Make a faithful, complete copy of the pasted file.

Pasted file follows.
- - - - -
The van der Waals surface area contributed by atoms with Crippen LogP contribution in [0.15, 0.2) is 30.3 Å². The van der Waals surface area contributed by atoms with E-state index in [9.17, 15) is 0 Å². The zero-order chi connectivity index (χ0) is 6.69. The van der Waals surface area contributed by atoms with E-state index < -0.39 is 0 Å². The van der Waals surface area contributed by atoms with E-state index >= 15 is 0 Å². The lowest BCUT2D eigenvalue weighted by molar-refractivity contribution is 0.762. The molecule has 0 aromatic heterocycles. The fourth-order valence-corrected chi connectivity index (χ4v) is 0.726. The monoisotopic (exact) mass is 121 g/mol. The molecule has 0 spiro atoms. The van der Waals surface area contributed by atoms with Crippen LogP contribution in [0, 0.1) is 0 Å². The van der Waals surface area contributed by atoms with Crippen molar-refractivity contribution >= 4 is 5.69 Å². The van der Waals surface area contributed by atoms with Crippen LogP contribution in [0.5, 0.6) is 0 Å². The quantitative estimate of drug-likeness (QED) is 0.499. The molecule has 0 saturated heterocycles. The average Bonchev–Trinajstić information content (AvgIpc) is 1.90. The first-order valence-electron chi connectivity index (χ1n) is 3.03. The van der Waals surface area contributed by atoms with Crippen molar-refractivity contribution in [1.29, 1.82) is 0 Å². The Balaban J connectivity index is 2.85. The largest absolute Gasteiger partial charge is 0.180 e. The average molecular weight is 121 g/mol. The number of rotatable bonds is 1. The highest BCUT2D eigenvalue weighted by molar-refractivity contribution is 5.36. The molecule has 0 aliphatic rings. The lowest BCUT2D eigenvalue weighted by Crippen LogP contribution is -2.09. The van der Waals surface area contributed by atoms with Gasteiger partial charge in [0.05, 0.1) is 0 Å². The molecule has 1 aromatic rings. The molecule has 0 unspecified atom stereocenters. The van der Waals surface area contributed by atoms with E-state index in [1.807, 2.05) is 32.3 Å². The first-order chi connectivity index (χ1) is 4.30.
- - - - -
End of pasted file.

The van der Waals surface area contributed by atoms with Crippen LogP contribution in [0.15, 0.2) is 30.3 Å². The van der Waals surface area contributed by atoms with E-state index in [9.17, 15) is 0 Å². The zero-order chi connectivity index (χ0) is 6.69. The van der Waals surface area contributed by atoms with E-state index < -0.39 is 0 Å². The van der Waals surface area contributed by atoms with E-state index >= 15 is 0 Å². The lowest BCUT2D eigenvalue weighted by molar-refractivity contribution is 0.762. The molecule has 0 aromatic heterocycles. The fourth-order valence-corrected chi connectivity index (χ4v) is 0.726. The monoisotopic (exact) mass is 121 g/mol. The molecule has 0 spiro atoms. The van der Waals surface area contributed by atoms with Crippen LogP contribution in [0, 0.1) is 0 Å². The van der Waals surface area contributed by atoms with Crippen molar-refractivity contribution >= 4 is 5.69 Å². The van der Waals surface area contributed by atoms with Crippen LogP contribution in [0.5, 0.6) is 0 Å². The quantitative estimate of drug-likeness (QED) is 0.499. The molecule has 0 saturated heterocycles. The average Bonchev–Trinajstić information content (AvgIpc) is 1.90. The first-order valence-electron chi connectivity index (χ1n) is 3.03. The van der Waals surface area contributed by atoms with Crippen molar-refractivity contribution in [1.29, 1.82) is 0 Å². The Balaban J connectivity index is 2.85. The largest absolute Gasteiger partial charge is 0.180 e. The average molecular weight is 121 g/mol. The number of rotatable bonds is 1. The highest BCUT2D eigenvalue weighted by molar-refractivity contribution is 5.36. The molecule has 0 aliphatic rings. The lowest BCUT2D eigenvalue weighted by Crippen LogP contribution is -2.09. The van der Waals surface area contributed by atoms with Gasteiger partial charge in [0.05, 0.1) is 0 Å². The molecule has 1 aromatic rings. The molecule has 0 unspecified atom stereocenters. The van der Waals surface area contributed by atoms with E-state index in [1.807, 2.05) is 32.3 Å². The first-order chi connectivity index (χ1) is 4.30.